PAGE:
'Angry' Obama: IRS Chief Is Out, and New Safeguards Are Coming

As expected, President Obama's remarks Wednesday evening on the investigation into the IRS's targeting of "Tea Party" and "Patriot" groups were short, but not without consequence: the acting commissioner of the IRS, Steven Miller, has resigned in the wake of the scandal.

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As expected, President Obama's remarks Wednesday evening on the investigation into the IRS's targeting of "Tea Party" and "Patriot" groups were short, but not without consequence: the acting commissioner of the IRS, Steven Miller, has resigned in the wake of the scandal. It looks like a symbolic resignation: Miller, who was named acting commissioner just seven months ago and was more-or-less a fill-in until the Senate confirms a permanent replacement, wasn't even in charge when most of the IRS's inappropriate targeting activity actually happened.

Miller was a career IRS guy: he'd worked there for 25 years before taking the interim commissioner gig when former commissioner Doug Shulman stepped down late last year. Before serving as acting commissioner, Miller was the deputy commissioner for services and enforcement. He held several leadership positions at the agency before that, according to his IRS bio (still on the site).

In any case, the president blasted the IRS's "inexcusable" actions ("I am angry about it," he added) in the wake of a watchdog report released Tuesday night, and promised new safeguards to prevent another scandal like this from happening.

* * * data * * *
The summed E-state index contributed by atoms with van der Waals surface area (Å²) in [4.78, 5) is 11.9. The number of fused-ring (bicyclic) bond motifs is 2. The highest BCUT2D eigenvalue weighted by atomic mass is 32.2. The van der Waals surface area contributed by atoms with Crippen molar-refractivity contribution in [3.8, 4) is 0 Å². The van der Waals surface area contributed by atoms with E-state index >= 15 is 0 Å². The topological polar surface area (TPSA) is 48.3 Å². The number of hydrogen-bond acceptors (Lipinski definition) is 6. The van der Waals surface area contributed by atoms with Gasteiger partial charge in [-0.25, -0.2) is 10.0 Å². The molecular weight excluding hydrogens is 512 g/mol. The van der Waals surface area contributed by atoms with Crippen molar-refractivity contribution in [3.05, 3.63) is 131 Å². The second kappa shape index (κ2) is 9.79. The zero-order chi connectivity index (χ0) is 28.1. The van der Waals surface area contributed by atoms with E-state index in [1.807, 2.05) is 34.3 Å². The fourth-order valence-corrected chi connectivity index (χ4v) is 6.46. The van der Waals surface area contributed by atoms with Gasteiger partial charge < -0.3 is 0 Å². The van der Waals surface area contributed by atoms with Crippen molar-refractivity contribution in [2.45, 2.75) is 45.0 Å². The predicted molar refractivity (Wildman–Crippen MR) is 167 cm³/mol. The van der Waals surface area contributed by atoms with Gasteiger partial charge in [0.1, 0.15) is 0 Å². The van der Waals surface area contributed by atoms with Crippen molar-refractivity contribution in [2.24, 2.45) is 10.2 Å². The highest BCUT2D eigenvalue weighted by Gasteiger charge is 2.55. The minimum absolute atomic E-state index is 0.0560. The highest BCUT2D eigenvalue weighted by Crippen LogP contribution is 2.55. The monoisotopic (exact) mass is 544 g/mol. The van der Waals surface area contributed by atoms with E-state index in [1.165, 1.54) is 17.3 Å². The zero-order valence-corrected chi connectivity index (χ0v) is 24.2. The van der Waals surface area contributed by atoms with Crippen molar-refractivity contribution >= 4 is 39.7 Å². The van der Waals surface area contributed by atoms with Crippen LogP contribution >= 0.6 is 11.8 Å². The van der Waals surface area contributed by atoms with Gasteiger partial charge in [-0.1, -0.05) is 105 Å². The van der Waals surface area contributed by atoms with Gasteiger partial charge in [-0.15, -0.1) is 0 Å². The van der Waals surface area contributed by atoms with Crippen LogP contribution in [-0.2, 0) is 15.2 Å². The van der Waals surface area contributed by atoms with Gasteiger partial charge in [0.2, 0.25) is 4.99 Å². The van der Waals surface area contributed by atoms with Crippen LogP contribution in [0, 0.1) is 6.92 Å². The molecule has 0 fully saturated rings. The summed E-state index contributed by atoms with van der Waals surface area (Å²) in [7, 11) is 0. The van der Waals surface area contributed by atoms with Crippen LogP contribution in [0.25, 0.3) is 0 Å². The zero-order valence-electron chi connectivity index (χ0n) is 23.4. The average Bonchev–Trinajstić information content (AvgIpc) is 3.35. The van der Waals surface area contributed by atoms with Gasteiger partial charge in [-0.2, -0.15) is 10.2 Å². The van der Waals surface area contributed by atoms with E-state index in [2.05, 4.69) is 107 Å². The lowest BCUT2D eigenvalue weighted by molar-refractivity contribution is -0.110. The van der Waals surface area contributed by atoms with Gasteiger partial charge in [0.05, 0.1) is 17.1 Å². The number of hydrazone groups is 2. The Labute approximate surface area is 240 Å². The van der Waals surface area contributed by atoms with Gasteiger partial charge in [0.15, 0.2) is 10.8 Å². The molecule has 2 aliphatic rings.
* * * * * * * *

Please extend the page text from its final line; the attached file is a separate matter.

The president will hold a press conference tomorrow at noon in the Rose Garden, with the prime minister of Turkey. Obama said he will take questions on the IRS investigation then. Scroll down for more from the brief statement — here's video and the full text:

Good afternoon, everybody.  I just finished speaking with Secretary Lew and senior officials at the Treasury Department to discuss the investigation into IRS personnel who improperly screened conservative groups applying for tax-exempt status.  And I look forward to taking some questions at tomorrow’s press conference, but today, I wanted to make sure to get out to all of you some information about what we’re doing about this, and where we go from here.

I’ve reviewed the Treasury Department watchdog’s report, and the misconduct that it uncovered is inexcusable.  It’s inexcusable, and Americans are right to be angry about it, and I am angry about it.  I will not tolerate this kind of behavior in any agency, but especially in the IRS, given the power that it has and the reach that it has into all of our lives.  And as I said earlier, it should not matter what political stripe you’re from -- the fact of the matter is, is that the IRS has to operate with absolute integrity.  The government generally has to conduct itself in a way that is true to the public trust.  That’s especially true for the IRS. 

So here’s what we’re going to do.

First, we’re going to hold the responsible parties accountable.  Yesterday, I directed Secretary Lew to follow up on the IG audit to see how this happened and who is responsible, and to make sure that we understand all the facts.  Today, Secretary Lew took the first step by requesting and accepting the resignation of the acting commissioner of the IRS, because given the controversy surrounding this audit, it’s important to institute new leadership that can help restore confidence going forward.